Coordinating Economic Affairs Minister Darmin Nasution said at a palm oil conference last year that boosting palm oil plantation productivity and improving farmers' welfare are integral parts of the government's agrarian reform initiative. This is aimed at narrowing wealth disparity through better land utilization and redistribution.
Jokowi initiated a replanting program by planting oil palm trees with high-quality seeds for more productive crops in plantation areas owned by smallholder farmers in Banyuasin, South Sumatra, in October.

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2) UNCEN JOURNAL OF ANTHROPOLOGY USED TO ATTRACT INTERNATIONAL CUSTOMERS

Jayapura, Jubi – Journal of anthropology in Social and Political faculty (FISIP) of UNCEN used to attract international customers with up to 800 academicians from home and abroad. The journal focuses on publishing the results of anthropological research.
“The magazine has customers from various international institutions and persons up to 800 and comes from various countries in the world,” said a senior lecturer of Anthropology Cendrawasih University, Johsz Manzoben, recently.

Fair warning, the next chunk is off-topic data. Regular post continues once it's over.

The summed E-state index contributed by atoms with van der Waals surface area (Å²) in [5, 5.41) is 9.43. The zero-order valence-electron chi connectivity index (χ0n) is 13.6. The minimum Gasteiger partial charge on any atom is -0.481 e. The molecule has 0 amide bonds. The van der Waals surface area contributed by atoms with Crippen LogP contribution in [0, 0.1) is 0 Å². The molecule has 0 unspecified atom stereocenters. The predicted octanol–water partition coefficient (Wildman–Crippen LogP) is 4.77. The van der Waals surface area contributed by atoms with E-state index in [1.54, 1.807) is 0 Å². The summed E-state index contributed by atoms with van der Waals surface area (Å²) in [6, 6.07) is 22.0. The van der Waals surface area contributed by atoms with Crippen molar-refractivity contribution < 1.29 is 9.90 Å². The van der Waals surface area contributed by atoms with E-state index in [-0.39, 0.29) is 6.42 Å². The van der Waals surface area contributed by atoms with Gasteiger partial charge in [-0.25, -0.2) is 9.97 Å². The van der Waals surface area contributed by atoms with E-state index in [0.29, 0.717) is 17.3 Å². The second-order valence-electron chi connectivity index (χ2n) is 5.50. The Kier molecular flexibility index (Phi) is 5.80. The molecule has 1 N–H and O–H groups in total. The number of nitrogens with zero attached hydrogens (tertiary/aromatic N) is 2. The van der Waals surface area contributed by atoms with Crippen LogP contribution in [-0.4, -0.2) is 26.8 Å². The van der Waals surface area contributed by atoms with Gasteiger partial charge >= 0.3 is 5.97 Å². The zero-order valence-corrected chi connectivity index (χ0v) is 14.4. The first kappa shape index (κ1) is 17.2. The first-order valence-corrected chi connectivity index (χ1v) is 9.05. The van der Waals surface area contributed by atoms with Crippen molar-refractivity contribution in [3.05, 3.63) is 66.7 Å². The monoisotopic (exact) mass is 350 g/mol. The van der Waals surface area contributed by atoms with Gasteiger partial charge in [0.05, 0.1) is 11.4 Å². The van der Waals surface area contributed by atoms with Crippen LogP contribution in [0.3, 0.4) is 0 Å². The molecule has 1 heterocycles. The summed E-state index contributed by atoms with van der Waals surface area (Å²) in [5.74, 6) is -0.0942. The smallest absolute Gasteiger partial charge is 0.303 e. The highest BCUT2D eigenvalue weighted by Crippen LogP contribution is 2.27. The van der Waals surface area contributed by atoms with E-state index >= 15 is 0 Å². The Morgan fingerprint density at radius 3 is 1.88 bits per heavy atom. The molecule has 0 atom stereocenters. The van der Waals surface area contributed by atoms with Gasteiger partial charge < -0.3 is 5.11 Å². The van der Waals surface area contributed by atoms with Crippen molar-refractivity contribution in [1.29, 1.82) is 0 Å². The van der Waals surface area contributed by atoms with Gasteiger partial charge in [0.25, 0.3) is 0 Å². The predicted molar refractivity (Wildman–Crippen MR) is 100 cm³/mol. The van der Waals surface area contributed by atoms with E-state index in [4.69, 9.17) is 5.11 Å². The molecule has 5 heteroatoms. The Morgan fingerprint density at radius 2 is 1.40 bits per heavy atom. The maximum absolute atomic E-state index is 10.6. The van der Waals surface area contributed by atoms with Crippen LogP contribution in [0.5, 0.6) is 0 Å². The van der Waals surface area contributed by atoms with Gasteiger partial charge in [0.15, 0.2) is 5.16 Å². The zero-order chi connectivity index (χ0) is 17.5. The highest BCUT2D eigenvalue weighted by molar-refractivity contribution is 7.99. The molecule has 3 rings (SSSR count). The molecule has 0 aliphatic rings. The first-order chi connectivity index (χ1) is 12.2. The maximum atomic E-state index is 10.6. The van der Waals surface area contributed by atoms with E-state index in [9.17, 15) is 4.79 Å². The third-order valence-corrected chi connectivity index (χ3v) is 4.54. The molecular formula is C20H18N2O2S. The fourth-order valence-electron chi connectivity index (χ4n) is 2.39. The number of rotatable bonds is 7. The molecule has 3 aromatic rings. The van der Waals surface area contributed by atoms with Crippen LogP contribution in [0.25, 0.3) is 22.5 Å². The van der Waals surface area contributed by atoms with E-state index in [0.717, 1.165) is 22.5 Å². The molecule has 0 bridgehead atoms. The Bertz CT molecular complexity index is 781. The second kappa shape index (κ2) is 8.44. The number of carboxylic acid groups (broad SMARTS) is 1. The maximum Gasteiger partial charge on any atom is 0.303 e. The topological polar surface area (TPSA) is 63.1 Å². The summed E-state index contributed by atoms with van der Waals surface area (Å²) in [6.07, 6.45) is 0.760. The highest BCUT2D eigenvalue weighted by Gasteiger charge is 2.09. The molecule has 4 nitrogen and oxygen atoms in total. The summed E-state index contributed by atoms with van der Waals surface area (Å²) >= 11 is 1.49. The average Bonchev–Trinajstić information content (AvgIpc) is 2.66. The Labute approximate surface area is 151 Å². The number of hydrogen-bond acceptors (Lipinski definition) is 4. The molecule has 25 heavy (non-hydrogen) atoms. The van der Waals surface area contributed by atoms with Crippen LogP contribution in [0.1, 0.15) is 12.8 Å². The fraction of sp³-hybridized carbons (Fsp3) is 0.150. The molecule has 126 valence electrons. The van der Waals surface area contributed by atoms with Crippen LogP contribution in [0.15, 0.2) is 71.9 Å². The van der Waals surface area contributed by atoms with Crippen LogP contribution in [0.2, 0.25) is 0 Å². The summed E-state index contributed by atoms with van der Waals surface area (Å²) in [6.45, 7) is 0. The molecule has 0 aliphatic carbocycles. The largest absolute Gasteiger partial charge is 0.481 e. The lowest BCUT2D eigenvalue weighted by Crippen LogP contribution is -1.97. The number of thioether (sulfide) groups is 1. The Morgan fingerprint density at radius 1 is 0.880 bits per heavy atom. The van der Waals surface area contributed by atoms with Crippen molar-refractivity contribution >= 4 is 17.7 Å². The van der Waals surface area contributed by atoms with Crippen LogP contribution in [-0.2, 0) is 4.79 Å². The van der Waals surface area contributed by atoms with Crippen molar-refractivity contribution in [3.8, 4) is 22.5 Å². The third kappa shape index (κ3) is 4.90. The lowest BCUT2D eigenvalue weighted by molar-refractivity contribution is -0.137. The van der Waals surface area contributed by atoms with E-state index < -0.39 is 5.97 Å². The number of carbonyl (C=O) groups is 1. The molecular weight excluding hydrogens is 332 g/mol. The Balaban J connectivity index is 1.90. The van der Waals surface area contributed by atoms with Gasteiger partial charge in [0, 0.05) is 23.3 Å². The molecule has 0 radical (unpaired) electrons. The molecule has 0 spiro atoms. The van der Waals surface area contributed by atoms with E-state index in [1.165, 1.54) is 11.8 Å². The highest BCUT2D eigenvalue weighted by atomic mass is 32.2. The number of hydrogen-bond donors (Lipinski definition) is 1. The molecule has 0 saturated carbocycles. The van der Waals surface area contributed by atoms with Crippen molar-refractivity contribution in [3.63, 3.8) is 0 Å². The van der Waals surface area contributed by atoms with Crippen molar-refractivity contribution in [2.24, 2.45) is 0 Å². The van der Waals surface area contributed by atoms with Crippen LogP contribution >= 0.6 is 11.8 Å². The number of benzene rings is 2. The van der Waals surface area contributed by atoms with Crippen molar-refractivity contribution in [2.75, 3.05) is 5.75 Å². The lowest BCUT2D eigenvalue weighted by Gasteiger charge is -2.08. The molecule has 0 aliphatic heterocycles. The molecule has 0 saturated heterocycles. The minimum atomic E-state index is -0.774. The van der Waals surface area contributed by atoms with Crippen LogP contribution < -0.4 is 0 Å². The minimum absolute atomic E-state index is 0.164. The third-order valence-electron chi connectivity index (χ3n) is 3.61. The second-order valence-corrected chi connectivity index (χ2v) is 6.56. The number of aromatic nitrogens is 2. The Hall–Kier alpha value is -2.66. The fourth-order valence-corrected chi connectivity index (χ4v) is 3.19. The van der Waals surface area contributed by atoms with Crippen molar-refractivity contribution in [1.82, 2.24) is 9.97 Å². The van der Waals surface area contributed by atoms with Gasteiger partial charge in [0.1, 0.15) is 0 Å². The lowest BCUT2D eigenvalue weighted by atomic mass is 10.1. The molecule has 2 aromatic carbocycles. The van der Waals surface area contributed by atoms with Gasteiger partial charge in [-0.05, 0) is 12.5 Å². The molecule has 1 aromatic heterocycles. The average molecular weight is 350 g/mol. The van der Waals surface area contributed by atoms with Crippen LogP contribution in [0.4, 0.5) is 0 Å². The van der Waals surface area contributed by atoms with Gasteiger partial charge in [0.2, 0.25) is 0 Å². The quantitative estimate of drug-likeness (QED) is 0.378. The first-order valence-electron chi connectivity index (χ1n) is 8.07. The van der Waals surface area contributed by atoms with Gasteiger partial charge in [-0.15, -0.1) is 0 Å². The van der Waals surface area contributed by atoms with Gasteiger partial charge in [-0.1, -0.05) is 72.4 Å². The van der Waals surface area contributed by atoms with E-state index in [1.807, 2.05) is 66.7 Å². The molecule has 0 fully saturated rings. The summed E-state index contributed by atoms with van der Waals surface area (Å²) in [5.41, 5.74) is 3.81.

Johsz Mansoben said the research has its own advantages for anthropological institutions. Many research authors came from various countries in the fields of anthropology, linguistics, health education, archeology and botany.

The first anthropological research activity was conducted since the establishment of the institution in 1963 until 1974. Recorded research conducted by the well known anthropologist, Prof. Koentjaraningrat, was about the Cultures of Bonggo People, especially their kinship system. The results of his research were published in international journal.
Prof. Dr. Parsudi Suparlan examines the culture of Arso people, and has been published in Bulletin of Irian Jaya Development. Drs. Anwas Iskandar also conducted research on Mukoku People and has been published as a book.
Joshz mentioned further researches have also conducted by a number of anthropologists such as Prof. Dr. M.T Walker from 1972 to 1974 about Fishing Industry in Jayapura: Market Resources in Jayapura; Copra Industri in Raja Ampat, Sorong; Economic and Social Change among the Asmats (in Asmat papers Volume I; Social structure and Leadership among the asmat (asmat paper volume II).
“Professor Walker conducted research in Asmat for a year, we were invited to stay for a year there to conduct the research and live together with community,” he said.
He hopes the anniversary of Anthropology Department will be set as regular agenda to be commemorated every year.